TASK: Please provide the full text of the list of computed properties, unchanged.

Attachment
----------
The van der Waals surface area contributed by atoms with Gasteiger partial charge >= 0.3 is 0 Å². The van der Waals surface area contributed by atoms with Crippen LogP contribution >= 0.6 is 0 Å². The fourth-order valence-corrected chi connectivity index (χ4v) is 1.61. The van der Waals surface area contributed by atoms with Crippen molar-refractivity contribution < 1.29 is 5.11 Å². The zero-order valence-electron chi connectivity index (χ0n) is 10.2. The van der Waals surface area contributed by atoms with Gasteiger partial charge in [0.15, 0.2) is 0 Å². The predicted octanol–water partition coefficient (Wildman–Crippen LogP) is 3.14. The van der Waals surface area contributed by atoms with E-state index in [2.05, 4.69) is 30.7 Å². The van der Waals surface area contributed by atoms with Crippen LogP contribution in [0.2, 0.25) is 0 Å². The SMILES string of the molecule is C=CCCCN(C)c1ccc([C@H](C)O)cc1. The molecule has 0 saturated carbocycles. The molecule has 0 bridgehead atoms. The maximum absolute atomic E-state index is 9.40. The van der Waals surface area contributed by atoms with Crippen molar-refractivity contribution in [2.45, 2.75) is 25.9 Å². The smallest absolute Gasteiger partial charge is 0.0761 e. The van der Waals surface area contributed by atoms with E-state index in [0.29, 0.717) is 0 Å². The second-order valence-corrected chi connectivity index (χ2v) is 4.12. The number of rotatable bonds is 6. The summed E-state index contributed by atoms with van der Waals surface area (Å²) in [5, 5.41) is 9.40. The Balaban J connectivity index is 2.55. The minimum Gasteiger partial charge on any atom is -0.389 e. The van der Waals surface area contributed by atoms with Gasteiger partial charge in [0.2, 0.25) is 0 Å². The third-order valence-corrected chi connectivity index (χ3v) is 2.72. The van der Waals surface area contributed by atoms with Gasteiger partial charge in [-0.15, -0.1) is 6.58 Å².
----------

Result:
The van der Waals surface area contributed by atoms with Gasteiger partial charge >= 0.3 is 0 Å². The van der Waals surface area contributed by atoms with Crippen LogP contribution >= 0.6 is 0 Å². The fourth-order valence-corrected chi connectivity index (χ4v) is 1.61. The van der Waals surface area contributed by atoms with Crippen molar-refractivity contribution < 1.29 is 5.11 Å². The zero-order valence-electron chi connectivity index (χ0n) is 10.2. The van der Waals surface area contributed by atoms with Gasteiger partial charge in [0.15, 0.2) is 0 Å². The predicted octanol–water partition coefficient (Wildman–Crippen LogP) is 3.14. The van der Waals surface area contributed by atoms with E-state index in [2.05, 4.69) is 30.7 Å². The van der Waals surface area contributed by atoms with Crippen LogP contribution in [0.2, 0.25) is 0 Å². The SMILES string of the molecule is C=CCCCN(C)c1ccc([C@H](C)O)cc1. The molecule has 0 saturated carbocycles. The molecule has 0 bridgehead atoms. The maximum absolute atomic E-state index is 9.40. The van der Waals surface area contributed by atoms with Crippen molar-refractivity contribution in [2.45, 2.75) is 25.9 Å². The smallest absolute Gasteiger partial charge is 0.0761 e. The van der Waals surface area contributed by atoms with E-state index in [0.29, 0.717) is 0 Å². The second-order valence-corrected chi connectivity index (χ2v) is 4.12. The number of rotatable bonds is 6. The summed E-state index contributed by atoms with van der Waals surface area (Å²) in [5, 5.41) is 9.40. The Balaban J connectivity index is 2.55. The minimum Gasteiger partial charge on any atom is -0.389 e. The van der Waals surface area contributed by atoms with Gasteiger partial charge in [0.2, 0.25) is 0 Å². The third-order valence-corrected chi connectivity index (χ3v) is 2.72. The van der Waals surface area contributed by atoms with Gasteiger partial charge in [-0.15, -0.1) is 6.58 Å².